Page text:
Norman Yatooma, Founder of Yatooma’s Foundation For The Kids has shared his story and a brief word about the Foundation:
Now a proud husband, father of four, and an attorney with a private law practice, the organization’s founder, Norman Yatooma, provides a personal description of the birth of Yatooma’s Foundation For The Kids:
“A Father to the fatherless, a defender of widows, is God in his holy dwelling.” Psalm 68:5. My mother was 45, I was 20 and my brothers were 14, 13, and 11, when we joined the tragic ranks of the widows and the fatherless.
It unfolded differently for my mother and every one of my brothers of course, but for my part, I was a junior in an out-of-state college when we lost our Dad. The day before he died I had been elected to the office of Student Body President and, for what was very big news at the time, my Dad was to be my first telephone call. I tried him that evening but without success. He called me back later that night, but I was at a campus celebration and I missed his call. In my stead, my mom excitedly shared the news with my dad; dad and I both knew we could always talk in the morning. We traded phone calls throughout the next day, March 11, 1993, but we never connected. When I called home to talk to my father late in the evening, the only thing I heard was my mother wailing in the background. My dear Pastor Dominic then came to the telephone and gently shared with me the worst news of my life…my father was dead.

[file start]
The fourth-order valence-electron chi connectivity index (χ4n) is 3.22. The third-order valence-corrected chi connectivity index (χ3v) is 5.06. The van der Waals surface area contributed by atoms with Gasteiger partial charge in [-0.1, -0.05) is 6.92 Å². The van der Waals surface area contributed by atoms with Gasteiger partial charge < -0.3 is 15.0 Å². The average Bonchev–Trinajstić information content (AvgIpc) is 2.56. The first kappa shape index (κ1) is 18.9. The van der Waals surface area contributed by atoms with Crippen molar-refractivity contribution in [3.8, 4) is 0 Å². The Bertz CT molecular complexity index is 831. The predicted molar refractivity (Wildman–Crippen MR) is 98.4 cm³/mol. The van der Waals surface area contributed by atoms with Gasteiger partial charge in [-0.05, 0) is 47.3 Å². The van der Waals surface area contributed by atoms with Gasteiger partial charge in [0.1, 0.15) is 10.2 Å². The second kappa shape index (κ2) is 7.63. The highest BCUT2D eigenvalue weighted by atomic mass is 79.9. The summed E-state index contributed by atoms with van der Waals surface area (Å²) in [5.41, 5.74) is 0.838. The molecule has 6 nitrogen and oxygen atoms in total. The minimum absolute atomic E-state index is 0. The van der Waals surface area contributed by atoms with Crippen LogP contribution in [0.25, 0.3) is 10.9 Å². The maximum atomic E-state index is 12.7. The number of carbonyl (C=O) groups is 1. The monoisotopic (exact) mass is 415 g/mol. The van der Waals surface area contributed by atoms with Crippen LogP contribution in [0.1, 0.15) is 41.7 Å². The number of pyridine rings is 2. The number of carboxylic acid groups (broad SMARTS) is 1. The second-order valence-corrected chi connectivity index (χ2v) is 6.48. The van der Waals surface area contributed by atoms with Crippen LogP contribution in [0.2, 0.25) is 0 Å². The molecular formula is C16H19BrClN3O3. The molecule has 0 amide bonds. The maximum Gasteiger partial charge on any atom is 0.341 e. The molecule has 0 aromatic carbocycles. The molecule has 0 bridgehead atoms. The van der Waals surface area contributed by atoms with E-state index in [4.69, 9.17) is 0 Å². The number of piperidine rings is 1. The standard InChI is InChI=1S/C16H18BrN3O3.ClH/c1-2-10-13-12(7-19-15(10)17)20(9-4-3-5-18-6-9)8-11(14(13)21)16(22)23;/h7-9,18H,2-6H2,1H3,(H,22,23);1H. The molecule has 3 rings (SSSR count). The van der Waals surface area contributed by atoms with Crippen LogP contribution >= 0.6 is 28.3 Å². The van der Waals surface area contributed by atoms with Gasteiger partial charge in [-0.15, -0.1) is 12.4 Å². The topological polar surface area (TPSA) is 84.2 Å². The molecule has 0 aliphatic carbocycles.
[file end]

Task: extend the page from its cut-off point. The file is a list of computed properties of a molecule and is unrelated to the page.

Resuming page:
I became hysterical. I destroyed my day old office, throwing whatever I could get my hands on, putting my fists through anything I could break. I wept uncontrollably.
My then girlfriend, now cherished wife, Nicole, along with my University’s Dean and Director, drove me to my parents’ home here in Michigan. I walked pensively into our house; it was a walk I will never forget. My three younger brothers had fallen asleep on the living room floor where they were waiting for me to come home. Everyone else was huddled around my crying mother. All of that agony and grief…it was everything I could do not to vomit.
When I spoke to my mother, I learned that my father had been murdered, shot twice in the head while interrupting a carjacking. He died instantly…and we all wanted to go with him.
I vividly remember lying with each of one of my younger brothers as they slept, praying over each one individually. I felt as if I was now their father and my mother’s defender, but at age 20, I felt ill-equipped to fill my father’s enormous shoes. I attempted to retreat one last time to childhood as I read a poem at his funeral that I had written in his honor the day after his murder, entitled “I Love You Daddy.”